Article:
Journalist and author, Paul Barry certainly has a curious view of
privacy, or the idea of it. He’s working on an unauthorised
biography of Shane Warne and elaborated on his ambitions in this story in The Australian today.
That’s the on line version, shortened to Shane Warne and no mention of
Barry’s book on One Tel or Kerry Packer as there was in the actual
edition of The Australian.
The story claimed that James Packer “once complimented the
writing a ‘fair and balanced’ account of his father’s life”. The online
version omitted that reference but left one in to Alan Bond,
whom Barry chased in print and for Four Corners on the ABC.
But it was his comment in The Australian about Warne’s privacy that should raise eyebrows.
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“Barry was bemused by the cricketer’s alleged statement that it should
be illegal to write a book about someone without their permission.”It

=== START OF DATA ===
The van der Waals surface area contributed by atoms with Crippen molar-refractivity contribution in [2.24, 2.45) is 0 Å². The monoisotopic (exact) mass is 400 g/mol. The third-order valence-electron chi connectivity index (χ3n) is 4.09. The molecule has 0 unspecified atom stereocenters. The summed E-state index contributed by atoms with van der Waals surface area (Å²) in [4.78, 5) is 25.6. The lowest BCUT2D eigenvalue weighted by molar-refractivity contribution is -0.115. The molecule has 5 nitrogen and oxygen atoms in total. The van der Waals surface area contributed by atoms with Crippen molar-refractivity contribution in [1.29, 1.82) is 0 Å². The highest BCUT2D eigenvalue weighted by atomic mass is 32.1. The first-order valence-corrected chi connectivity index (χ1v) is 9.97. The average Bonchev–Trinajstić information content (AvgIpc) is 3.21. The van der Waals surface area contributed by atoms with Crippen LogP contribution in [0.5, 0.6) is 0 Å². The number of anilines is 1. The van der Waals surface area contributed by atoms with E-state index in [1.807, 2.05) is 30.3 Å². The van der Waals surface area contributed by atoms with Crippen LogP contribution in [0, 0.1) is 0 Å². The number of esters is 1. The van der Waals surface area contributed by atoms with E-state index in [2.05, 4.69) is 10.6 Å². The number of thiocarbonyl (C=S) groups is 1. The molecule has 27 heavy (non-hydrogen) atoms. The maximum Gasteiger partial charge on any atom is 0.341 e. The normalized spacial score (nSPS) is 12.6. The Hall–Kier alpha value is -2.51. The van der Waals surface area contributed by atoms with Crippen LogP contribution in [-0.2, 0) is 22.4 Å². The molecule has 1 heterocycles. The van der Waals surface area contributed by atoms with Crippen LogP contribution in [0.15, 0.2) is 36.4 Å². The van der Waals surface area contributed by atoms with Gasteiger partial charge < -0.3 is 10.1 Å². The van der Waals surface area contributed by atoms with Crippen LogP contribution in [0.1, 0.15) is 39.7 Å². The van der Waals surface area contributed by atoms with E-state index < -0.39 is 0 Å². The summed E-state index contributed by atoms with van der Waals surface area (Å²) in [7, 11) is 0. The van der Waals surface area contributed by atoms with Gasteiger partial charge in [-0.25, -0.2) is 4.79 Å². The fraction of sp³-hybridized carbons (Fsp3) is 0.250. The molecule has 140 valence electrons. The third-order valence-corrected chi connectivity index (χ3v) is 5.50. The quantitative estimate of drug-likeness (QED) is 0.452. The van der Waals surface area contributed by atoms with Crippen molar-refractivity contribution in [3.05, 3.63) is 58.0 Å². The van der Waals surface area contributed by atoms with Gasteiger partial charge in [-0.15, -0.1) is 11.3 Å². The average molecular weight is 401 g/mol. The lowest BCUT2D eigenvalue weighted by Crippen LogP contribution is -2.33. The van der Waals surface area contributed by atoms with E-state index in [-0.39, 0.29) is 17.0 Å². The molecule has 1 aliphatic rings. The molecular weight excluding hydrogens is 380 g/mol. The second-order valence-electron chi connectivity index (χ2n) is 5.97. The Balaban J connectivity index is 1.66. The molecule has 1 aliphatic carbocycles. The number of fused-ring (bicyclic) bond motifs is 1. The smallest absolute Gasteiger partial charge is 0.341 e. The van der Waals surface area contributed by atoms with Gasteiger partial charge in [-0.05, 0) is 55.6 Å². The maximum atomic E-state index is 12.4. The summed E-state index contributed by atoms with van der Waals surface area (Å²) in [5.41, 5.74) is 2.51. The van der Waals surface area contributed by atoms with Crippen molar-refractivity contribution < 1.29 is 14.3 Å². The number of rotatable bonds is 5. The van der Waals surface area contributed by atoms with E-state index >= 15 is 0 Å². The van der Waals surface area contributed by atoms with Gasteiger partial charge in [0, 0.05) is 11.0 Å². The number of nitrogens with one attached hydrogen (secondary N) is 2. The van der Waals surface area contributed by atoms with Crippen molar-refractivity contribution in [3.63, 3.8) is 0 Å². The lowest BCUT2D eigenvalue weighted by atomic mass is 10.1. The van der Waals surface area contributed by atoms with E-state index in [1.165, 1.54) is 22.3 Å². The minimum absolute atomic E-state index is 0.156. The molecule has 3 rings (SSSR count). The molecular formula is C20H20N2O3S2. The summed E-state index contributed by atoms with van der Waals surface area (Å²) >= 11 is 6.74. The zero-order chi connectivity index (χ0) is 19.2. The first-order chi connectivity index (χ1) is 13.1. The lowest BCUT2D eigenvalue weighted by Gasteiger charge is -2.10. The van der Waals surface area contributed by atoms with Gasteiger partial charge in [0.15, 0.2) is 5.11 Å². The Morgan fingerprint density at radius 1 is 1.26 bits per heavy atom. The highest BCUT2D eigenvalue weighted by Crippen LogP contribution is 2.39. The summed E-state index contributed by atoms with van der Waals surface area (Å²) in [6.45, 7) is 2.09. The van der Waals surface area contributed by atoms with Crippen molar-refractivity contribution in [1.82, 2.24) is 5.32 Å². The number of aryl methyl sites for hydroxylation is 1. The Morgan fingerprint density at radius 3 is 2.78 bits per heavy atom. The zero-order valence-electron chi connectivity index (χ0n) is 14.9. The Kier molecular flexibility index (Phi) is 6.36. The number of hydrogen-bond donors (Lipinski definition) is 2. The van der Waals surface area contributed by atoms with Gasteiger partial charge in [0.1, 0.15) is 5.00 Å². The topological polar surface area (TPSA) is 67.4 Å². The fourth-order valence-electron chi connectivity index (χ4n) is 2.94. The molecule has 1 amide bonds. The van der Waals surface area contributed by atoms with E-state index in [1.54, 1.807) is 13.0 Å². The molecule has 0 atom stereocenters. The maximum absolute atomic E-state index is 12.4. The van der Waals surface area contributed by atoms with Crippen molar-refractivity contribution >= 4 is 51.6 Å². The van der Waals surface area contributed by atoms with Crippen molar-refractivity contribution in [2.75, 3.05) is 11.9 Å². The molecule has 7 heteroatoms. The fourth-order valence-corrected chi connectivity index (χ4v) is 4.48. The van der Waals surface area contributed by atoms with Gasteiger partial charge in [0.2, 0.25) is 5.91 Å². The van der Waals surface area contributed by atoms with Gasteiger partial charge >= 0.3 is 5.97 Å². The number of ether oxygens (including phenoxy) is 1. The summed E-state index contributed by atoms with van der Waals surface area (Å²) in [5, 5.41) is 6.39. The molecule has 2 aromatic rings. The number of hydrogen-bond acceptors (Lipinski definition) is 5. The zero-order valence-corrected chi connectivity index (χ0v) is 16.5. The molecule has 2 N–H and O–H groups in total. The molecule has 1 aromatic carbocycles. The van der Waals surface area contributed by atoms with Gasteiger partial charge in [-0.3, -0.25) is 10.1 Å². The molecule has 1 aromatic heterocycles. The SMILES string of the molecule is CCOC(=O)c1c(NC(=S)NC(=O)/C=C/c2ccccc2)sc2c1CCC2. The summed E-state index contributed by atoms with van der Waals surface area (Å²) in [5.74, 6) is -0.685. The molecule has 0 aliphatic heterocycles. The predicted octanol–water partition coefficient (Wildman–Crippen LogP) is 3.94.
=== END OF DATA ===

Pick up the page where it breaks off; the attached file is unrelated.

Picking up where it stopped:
would be a strange country if we had laws against that,” he said. “He’s
a public figure and sells all sorts of things to the public, so he’s
given away his rights to privacy.”
The episode is reminiscent of another snub towards the author, by Alan
Bond, who stomped on Barry’s business card when he handed it to him and
asked if he remembered who he was. As Bond ground the journalist’s card
into the ground, Barry remarked “So you do remember?”
“I thought I’d turn up at the press conference and ask him a few things at the end,” Barry said yesterday.
Barry said he had first written to Warne as a matter of courtesy when he had decided to write the unauthorised biography.
“I told him it wouldn’t be hostile … I’m writing the book because I think he’s a fantastic sportsman”.
Now, Barry should know better than to claim that a person in the
public eye has no right to privacy. Of course they do, or is Mr Barry
now a member of the Paparazzi?
Mr Barry can write anything he wants about Shane Warne, so long as it
doesn’t defame. There is nothing wrong with an unauthorized biography;
in fact they can be important in getting facts about public figures
into the broader community that enable us to better understand those
But Mr Barry has to respect Mr Warne’s privacy: Mr Barry would claim an
invasion of his privacy if someone was to start fossicking around in
After all, by his own standards, Mr Barry is a public figure through
his authorship, his time at Four Corners, Media Watch, Fairfax and the
Nine Network’s (Packer-owned) , 60 minutes and A Current Affair.